The best net metering policies are those which roll over and payout at the retail rate. When you have a retail rate policy, you can produce enough energy to offset the amount you use. When you have a net metering policy that credits for a lesser amount, such as the avoided cost rate, then you may find yourself with a small power bill at the end of the year — unless you have battery backup.
Solar Panels and Battery Backup: The Perfect Combination
Battery backup complements net metering. Solar batteries, such as the Tesla Powerwall 2, store the excess electricity generated by your panels. Then, once the battery is full, you can begin exporting extra electricity to the grid for net metering. You can then use the power in your batteries at night, so you don’t need to rely on the grid as much.
Additionally, battery backup can make up for a bad net metering policy. If your area only pays the avoided cost for energy exported to the grid, you can utilize your battery to compensate. The electricity that you store in your battery and draw upon at night is comparable to exporting the same amount of electricity with a full retail net metering rate.
If you live in an area serviced by a utility company with a below-par net metering policy, adding battery backup can close the gap. Two Tesla Powerwalls are usually enough to power an entire home, though your unique living situation and energy use may change that.
How Passive Solar Is the Next Big Solar Idea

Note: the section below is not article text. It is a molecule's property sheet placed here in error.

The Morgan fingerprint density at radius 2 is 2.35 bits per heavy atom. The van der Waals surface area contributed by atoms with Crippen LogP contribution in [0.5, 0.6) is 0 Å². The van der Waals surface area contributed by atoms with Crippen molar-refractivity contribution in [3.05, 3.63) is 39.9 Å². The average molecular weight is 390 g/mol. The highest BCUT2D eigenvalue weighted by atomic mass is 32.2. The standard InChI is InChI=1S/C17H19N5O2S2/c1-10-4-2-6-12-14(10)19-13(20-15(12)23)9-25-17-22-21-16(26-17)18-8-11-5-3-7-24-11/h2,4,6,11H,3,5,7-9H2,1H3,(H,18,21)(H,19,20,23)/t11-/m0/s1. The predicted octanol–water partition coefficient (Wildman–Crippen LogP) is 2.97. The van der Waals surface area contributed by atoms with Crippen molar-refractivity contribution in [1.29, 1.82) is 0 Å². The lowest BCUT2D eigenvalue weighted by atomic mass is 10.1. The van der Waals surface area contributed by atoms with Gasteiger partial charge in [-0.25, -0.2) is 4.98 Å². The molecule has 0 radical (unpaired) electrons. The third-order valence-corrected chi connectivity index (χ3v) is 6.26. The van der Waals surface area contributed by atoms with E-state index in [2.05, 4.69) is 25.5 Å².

Passive solar architecture is the final facet of solar that we will cover in this article. It is the ultimate form of solar, where we go beyond simply adding solar installations or batteries and, instead, construct the entire home around solar principles.
Passive solar is a building technique used to maximize the benefits of solar. Solar panels are an obvious factor, but it goes beyond that. The home is constructed with a sheet of glass installed in front of a wall of absorbent material, which is painted black. The small amount of space between the glass and the wall (usually an inch or so) acts as insulation to stop heat from escaping. This insulated wall is called a Trombe wall.
A Trombe wall helps store heat during the day and radiates it at night, keeping the home cool during summer days and warm during winter nights. With some fans and solar panels, your home is essentially climate-controlled without needing cumbersome, power-guzzling machinery. When that’s combined with solar-friendly building, like facing the equator and having a roof of the right size and pitch, you can build an energy-efficient, environmentally friendly home.
Putting It All Together: Saving Money With Solar Panels
Now that we’ve covered all the main factors, it becomes clear that solar can help save money. Electricity is a huge expense for most Americans, sometimes taking up a tenth or more of their annual spending. By utilizing solar, homeowners can cut down on their electricity bills.
If you live in an area with good net metering or use battery backup, you can eliminate your solar bill. When solar panels, net metering and battery backup combine with passive solar, you can build (or renovate) a home that becomes a beacon of clean energy.
Finally, many states and utilities offer other incentives that make going solar easier and cheaper. Taking advantage of these incentives before they expire ensures that you get the most value out of your dollar.